Social media plugs one into a spotlight for millions of potential “friends,” feeding the ego at an unprecedented speed. People thumb their smartphones on Facebook, viewing one “viral” video after another, produced by “content creators” who name their companies in predictably appropriate ways: NowThis, Buzzfeed, In the Now, Wired. “This is cute.” “This is sad.” “This is inspirational.” “This is weird.” “This is cool.” One after the other, minute after minute, the mind consumes and then quickly forgets. The user posts a selfie to appear on the light-speed “feed” of his or her “friends” in hopes that his many ghost friends will click the precious ego button. Perhaps afterwards, he will view some memes featuring a few lines of text, and with a chuckle, thumb away to the next meme.

What is most disturbing is that while all the generations in our society have converted to Internet life, the fact is that the majority of people were not raised with this phenomenon. We are not all “converts.” Millennials were the first to be raised by the Internet, and the results have been a severe magnification of the lightspeed-consumer mindset. Most importantly, this mentality has completely changed the means by which culture is propagated, as well as the nature of political strife. Yes, there has been a steady increase in the demand for “results” in generation after generation. But with the Internet, we have witnessed the birth of a generation incapable of pausing.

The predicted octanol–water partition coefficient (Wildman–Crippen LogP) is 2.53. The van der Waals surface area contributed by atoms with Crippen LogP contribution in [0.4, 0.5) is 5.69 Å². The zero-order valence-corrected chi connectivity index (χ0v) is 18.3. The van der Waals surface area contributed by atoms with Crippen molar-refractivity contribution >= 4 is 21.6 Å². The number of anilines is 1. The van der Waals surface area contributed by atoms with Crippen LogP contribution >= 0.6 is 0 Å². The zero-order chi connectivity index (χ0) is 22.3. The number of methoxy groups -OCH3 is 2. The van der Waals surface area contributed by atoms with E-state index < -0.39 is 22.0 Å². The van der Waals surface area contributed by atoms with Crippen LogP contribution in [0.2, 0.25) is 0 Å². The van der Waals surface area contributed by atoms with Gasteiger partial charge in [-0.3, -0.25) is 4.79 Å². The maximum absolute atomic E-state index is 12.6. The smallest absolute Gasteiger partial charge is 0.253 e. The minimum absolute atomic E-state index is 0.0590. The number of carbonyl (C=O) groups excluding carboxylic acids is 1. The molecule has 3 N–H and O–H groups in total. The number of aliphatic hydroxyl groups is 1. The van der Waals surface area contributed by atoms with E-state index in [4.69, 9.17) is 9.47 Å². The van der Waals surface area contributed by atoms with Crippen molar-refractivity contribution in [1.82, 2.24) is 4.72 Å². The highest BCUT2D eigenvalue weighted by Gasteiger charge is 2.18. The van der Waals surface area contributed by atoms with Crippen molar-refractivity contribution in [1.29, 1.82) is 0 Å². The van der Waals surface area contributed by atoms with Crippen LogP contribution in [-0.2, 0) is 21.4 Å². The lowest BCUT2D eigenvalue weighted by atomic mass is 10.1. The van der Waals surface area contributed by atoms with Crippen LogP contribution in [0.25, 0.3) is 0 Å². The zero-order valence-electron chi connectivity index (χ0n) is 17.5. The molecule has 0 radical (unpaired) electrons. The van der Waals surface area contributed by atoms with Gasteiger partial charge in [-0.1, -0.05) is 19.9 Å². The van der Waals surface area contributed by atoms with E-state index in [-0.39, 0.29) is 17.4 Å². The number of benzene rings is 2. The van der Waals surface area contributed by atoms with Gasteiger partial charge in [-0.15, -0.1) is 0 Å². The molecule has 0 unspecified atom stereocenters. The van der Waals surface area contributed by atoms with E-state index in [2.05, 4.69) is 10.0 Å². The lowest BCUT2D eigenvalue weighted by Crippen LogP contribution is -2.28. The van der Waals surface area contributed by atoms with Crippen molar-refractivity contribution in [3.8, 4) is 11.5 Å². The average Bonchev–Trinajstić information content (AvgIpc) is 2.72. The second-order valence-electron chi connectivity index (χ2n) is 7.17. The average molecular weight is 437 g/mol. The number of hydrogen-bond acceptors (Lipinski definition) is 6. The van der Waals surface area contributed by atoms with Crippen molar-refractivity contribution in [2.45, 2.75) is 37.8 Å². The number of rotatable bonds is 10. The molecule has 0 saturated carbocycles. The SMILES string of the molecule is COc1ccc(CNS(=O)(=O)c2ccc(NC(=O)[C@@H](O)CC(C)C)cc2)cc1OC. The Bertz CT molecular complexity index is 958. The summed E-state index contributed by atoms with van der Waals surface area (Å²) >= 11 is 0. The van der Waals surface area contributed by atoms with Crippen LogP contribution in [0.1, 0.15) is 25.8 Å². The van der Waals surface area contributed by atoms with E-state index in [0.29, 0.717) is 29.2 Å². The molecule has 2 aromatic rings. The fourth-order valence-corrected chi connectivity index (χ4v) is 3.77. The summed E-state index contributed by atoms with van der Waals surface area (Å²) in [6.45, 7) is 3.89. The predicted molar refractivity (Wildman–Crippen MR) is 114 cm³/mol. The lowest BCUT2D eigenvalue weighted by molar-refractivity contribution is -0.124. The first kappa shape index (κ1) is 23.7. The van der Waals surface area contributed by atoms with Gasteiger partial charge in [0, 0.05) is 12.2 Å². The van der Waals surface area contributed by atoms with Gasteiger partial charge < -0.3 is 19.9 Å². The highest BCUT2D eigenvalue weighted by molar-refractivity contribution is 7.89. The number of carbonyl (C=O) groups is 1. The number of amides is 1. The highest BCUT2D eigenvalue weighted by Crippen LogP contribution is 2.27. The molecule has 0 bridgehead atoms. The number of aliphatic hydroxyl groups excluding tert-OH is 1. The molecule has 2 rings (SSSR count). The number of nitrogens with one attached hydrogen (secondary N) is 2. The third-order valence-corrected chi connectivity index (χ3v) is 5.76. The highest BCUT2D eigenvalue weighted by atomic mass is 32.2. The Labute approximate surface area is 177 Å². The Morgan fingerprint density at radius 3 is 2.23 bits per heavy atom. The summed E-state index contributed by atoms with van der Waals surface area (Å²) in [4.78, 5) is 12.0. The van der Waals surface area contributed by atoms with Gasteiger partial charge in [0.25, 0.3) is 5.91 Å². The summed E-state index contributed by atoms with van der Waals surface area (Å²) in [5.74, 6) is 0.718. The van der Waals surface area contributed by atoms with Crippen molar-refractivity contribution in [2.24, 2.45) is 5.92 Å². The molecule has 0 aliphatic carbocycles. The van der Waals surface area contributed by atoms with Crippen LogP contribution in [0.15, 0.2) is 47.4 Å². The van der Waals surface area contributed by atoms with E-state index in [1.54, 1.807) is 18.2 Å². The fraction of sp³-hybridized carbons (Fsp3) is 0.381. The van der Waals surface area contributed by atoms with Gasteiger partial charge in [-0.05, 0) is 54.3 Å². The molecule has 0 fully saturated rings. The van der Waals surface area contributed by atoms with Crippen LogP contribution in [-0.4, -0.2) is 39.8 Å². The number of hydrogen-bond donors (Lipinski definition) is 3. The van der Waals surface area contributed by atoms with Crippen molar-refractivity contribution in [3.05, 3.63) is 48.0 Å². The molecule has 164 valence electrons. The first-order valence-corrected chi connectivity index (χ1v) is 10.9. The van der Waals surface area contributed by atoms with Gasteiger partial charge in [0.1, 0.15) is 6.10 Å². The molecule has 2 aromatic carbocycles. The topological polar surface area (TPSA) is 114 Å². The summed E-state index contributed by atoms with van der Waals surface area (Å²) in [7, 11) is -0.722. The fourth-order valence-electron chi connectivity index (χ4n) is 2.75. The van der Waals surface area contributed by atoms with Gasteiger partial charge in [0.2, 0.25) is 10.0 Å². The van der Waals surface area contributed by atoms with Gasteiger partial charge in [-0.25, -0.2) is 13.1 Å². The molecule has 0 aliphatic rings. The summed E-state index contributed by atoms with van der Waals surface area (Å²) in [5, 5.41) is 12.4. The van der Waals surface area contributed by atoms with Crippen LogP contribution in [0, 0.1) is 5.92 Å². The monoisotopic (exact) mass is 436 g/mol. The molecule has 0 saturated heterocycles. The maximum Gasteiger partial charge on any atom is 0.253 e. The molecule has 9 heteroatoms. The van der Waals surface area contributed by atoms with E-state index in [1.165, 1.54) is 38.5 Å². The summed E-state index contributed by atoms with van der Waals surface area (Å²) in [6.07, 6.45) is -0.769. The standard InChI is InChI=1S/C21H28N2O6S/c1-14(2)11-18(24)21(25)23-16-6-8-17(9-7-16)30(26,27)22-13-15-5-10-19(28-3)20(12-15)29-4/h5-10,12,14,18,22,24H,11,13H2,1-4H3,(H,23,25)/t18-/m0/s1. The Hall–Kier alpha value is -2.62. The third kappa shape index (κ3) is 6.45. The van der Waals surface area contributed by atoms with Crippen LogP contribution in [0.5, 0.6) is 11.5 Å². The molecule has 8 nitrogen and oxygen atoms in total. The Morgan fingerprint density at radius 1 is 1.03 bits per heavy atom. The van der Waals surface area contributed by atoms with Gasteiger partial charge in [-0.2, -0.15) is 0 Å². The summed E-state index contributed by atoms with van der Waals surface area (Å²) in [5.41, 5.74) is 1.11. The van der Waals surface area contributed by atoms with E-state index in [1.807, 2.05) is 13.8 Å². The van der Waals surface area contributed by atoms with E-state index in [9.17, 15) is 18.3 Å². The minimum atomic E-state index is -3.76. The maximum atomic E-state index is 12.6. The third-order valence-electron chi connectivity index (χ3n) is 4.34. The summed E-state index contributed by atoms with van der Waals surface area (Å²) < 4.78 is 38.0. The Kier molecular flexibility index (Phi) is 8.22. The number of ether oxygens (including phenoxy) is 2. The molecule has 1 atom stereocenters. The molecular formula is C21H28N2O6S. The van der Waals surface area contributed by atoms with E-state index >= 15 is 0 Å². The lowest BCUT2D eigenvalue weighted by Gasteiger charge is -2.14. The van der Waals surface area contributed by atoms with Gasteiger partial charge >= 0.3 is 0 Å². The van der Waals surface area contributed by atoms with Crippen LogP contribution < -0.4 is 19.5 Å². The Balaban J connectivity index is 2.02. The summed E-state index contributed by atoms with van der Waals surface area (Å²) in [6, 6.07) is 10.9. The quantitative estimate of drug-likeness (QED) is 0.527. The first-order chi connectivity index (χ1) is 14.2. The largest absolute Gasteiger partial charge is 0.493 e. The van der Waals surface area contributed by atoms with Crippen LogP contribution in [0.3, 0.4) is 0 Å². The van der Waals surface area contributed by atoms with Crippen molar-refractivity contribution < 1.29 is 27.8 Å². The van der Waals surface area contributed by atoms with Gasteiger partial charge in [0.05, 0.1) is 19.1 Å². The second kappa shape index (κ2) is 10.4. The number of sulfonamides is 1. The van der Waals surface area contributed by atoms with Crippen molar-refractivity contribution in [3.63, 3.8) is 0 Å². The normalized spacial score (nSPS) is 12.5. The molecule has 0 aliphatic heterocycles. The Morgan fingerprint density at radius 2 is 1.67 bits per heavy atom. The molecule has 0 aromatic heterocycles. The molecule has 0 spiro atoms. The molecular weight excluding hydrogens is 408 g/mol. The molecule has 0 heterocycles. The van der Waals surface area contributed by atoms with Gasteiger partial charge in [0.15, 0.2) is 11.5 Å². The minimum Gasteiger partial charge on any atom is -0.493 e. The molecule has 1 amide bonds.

Civil argumentation, philosophy, book reading, all of these things are dead or dying. Philosophy has no place in a world that demands immediate results in response to instinctive, primal desires. Anything which makes one uncomfortable or presents a challenge is immediately discarded. Self-denial is slowly becoming immorality in the eyes of the contemporary West. To deny our instinctive impulses and primal desires is to question the notion of immediate satisfaction, and long-term gratification is becoming more and more alien. Watch how the individual who chooses not to participate in social media is treated; almost as a Martian. He is thought of as strange, or even untrustworthy. After all, only a complete weirdo wouldn’t want to be plugged into a machine pumping us full of egoism at high speeds.